The Light Roller: Ben Stokes' self-inflicted injury tells us a lot about the lonely pressure of individuals in a team sport

Diary of a cricket obsessive

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The Independent Online

In a non-contact sport, sometimes players' only physical release causes damage to themselves

Sportsmen get injured. Cricketers bust knees while bowling, crack ribs while batting and fracture hands in pursuit of combat victory against steel lockers.

England's build-up to the World T20 has been so shambolic that it is tempting to believe the tournament itself can only see things improve. But the self-inflicted injury suffered by Ben Stokes says more about cricket than about England.

There is, after all, no other sport in which the individual faces such pressure in a team context without (unless they are a fast bowler) an outlet for releasing their frustration physically against the opposition. There are no tackles, no scrums, and little argy-bargy.

For batsmen going through a bad trot, there is the certain knowledge that poor dismissals will eventually lead to them being dropped: and there may be little the player feels he or she can do about it.

No wonder then, that from club ground to the international arena, cricket is littered with tales of punched walls and smashed windows, of hurled chairs and bats wrapped around trees.  It's not big and it's not clever but it is almost certainly inevitable.

 

The body of evidence for a T20-inspired spin resurgence is only skin-deep

If England are going to charge to T20 glory in Bangladesh over the coming weeks it is unlikely that Stokes would, in any case, have been the key to success.

Recent experiences in the Caribbean have done nothing to diminish the notion that spin is the dominant factor in the shortest form of the game. It is striking that in the current ICC player rankings for international T20s, nine of the top ten bowlers are spinners. Against the West Indies, Stephen Parry, James Tredwell and Ravi Bopara's medium-pace all had their moments.

The success of slow-bowling often leads pundits to assert that the T20 format has led to a resurgence in the art. Yet it is notable that most of the top T20 proponents are short-form specialists. Sunil Narine and Samuel Badree, currently numbers one and two, have yet to set the test world alight (Narine has taken twenty test wickets at over 40 each, while Badree has played more T20 internationals (15) than first class matches (12)). Of the ICC’s top ten bowlers, only Saeed Ajmal and Shakib Al Hasan are test match regulars.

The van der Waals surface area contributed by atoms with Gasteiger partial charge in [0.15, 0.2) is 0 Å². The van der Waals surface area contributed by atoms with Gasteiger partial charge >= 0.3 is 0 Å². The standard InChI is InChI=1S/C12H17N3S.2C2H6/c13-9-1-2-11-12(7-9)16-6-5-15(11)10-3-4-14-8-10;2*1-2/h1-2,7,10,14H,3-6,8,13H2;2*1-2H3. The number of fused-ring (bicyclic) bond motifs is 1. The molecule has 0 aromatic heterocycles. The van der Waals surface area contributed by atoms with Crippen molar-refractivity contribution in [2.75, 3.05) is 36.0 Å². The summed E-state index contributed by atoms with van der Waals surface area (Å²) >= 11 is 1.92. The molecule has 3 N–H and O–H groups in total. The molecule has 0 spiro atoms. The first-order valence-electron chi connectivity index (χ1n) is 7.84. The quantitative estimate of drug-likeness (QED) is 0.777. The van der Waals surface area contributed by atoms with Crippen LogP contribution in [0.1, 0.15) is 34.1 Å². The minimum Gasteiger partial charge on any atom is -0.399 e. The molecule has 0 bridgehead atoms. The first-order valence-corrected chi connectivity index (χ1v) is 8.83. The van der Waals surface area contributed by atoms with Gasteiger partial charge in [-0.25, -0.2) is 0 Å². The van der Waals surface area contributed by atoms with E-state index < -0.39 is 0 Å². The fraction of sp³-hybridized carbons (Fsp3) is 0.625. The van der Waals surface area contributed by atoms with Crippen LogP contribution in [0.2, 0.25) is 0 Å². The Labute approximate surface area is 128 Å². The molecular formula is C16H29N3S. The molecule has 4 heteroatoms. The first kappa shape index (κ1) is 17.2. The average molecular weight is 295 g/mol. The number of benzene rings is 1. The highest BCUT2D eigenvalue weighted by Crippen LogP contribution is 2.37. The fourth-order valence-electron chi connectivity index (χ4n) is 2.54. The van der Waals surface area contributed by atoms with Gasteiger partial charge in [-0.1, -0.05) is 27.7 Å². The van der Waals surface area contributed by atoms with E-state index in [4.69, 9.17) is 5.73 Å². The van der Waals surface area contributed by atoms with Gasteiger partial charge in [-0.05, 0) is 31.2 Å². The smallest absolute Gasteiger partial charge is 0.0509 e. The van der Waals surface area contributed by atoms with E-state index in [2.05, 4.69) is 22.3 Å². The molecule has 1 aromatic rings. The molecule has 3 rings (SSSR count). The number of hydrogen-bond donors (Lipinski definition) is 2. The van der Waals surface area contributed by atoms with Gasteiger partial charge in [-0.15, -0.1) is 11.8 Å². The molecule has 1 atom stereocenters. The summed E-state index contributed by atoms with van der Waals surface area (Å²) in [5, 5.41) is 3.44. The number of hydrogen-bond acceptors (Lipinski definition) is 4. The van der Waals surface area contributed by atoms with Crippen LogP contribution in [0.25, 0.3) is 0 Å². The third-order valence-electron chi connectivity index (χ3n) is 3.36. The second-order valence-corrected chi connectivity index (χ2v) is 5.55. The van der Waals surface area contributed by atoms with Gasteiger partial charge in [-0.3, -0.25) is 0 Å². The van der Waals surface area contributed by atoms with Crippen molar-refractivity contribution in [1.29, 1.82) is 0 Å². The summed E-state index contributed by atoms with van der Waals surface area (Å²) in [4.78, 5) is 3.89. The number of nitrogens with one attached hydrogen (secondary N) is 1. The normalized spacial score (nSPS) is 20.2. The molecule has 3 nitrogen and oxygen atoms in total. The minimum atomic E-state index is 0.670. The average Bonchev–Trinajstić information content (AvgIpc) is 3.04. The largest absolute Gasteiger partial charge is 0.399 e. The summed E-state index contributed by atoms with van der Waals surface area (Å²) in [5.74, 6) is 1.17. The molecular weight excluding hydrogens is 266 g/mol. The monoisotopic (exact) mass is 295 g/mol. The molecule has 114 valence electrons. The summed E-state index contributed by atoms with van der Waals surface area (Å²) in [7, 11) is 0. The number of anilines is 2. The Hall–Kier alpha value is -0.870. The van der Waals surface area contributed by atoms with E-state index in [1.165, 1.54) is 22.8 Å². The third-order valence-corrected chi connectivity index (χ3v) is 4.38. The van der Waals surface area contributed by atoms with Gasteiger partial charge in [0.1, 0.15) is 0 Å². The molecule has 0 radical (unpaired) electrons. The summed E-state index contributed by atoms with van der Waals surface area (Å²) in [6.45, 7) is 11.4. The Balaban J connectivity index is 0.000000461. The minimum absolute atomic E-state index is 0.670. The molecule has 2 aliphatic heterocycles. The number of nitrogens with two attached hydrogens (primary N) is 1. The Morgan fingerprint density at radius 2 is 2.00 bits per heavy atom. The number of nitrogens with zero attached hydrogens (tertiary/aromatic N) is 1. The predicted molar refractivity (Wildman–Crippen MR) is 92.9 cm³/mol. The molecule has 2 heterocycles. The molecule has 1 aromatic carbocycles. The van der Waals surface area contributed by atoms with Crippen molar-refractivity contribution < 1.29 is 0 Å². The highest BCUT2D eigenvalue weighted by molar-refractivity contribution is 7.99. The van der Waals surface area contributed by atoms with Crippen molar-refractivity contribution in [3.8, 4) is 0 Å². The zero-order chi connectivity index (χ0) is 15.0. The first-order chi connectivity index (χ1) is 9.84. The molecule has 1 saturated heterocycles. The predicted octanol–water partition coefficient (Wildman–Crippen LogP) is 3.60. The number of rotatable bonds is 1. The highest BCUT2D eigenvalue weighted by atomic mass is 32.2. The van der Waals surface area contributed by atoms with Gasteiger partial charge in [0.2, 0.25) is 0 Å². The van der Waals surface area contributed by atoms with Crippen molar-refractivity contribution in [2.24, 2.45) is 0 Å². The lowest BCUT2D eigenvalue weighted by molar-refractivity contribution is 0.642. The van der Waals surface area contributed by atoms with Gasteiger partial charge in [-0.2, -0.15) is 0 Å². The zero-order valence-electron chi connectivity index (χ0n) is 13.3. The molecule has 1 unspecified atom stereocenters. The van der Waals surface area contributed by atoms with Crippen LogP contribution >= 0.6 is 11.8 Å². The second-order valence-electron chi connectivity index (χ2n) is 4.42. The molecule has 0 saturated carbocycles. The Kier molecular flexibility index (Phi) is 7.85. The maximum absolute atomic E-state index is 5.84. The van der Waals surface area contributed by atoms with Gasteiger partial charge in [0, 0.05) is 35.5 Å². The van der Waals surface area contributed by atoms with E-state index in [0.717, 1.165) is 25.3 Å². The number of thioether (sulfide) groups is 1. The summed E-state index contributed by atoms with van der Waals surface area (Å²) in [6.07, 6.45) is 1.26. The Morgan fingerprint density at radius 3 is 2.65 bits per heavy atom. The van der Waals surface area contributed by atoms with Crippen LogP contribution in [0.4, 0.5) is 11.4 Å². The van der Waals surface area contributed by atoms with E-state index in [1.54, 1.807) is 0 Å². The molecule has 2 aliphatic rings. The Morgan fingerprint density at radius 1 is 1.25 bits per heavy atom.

It is this division of the game and its players into a variety of format specialisms that most imperils its future.

 

As millions tune in to the World T20, there will be no breaking Brad

In the hurly-burly of the office, as deadlines come and go, as news breaks and as front pages are held, it is sometimes tempting to think that the chance of personal international honours has rolled inexorably into the distance.  Keen readers (mum, dad) will know that this is a perennially troubling sore-point for the Light Roller.

The retirement of innumerable greats in the last twelve months has magnified those feelings of what might (dreamily) have been. The continued excellence of a few elder statesmen - Misbah, Mahela to name just two - has been the only counterwieght.

Now, the realisation that 43-year-old Brad Hogg is going to be a serious force at the World T20 has changed everything. Nigh on a decade of opportunity now stretches ahead of me, the forging of a decent amatuer then professional career surely all that stands in the way of the selectors' nod.

To the nets!

 

A cock and balls story

In case you missed it, spare a thought for Daniel Worrall, suspended Down Under (metaphorically) for scratching the image of a penis into a pitch that was under preparation for a Grade final.

It is not clear whether he has been penalised for the quality of his art or for tampering with the balls.

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